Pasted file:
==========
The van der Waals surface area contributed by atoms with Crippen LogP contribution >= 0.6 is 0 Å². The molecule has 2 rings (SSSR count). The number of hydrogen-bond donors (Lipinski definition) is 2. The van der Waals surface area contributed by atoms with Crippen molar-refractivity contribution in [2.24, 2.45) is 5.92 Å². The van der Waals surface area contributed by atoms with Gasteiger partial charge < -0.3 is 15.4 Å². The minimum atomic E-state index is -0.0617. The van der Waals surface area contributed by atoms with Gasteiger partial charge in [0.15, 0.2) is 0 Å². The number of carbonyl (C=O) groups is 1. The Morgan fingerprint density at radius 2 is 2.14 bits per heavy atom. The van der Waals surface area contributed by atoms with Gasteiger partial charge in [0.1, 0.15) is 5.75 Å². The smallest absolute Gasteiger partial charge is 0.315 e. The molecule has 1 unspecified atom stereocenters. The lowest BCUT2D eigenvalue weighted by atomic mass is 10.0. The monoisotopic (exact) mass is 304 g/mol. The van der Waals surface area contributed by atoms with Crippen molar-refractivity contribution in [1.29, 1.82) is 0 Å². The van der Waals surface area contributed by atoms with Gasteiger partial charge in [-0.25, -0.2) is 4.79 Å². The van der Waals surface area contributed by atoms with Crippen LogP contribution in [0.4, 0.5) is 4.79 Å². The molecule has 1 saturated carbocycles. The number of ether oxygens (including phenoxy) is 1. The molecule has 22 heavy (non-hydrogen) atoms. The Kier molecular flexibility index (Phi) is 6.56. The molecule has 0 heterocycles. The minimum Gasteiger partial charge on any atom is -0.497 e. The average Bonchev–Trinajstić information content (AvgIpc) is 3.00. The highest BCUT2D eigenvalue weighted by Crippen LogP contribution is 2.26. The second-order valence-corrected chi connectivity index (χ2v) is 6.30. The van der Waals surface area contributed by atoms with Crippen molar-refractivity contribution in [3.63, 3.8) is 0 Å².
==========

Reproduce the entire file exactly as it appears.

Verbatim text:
The van der Waals surface area contributed by atoms with Crippen LogP contribution >= 0.6 is 0 Å². The molecule has 2 rings (SSSR count). The number of hydrogen-bond donors (Lipinski definition) is 2. The van der Waals surface area contributed by atoms with Crippen molar-refractivity contribution in [2.24, 2.45) is 5.92 Å². The van der Waals surface area contributed by atoms with Gasteiger partial charge < -0.3 is 15.4 Å². The minimum atomic E-state index is -0.0617. The van der Waals surface area contributed by atoms with Gasteiger partial charge in [0.15, 0.2) is 0 Å². The number of carbonyl (C=O) groups is 1. The Morgan fingerprint density at radius 2 is 2.14 bits per heavy atom. The van der Waals surface area contributed by atoms with Gasteiger partial charge in [0.1, 0.15) is 5.75 Å². The smallest absolute Gasteiger partial charge is 0.315 e. The molecule has 1 unspecified atom stereocenters. The lowest BCUT2D eigenvalue weighted by atomic mass is 10.0. The monoisotopic (exact) mass is 304 g/mol. The van der Waals surface area contributed by atoms with Crippen molar-refractivity contribution in [1.29, 1.82) is 0 Å². The van der Waals surface area contributed by atoms with Gasteiger partial charge in [-0.25, -0.2) is 4.79 Å². The van der Waals surface area contributed by atoms with Crippen LogP contribution in [0.4, 0.5) is 4.79 Å². The molecule has 1 saturated carbocycles. The number of ether oxygens (including phenoxy) is 1. The molecule has 22 heavy (non-hydrogen) atoms. The Kier molecular flexibility index (Phi) is 6.56. The molecule has 0 heterocycles. The minimum Gasteiger partial charge on any atom is -0.497 e. The average Bonchev–Trinajstić information content (AvgIpc) is 3.00. The highest BCUT2D eigenvalue weighted by Crippen LogP contribution is 2.26. The second-order valence-corrected chi connectivity index (χ2v) is 6.30. The van der Waals surface area contributed by atoms with Crippen molar-refractivity contribution in [3.63, 3.8) is 0 Å².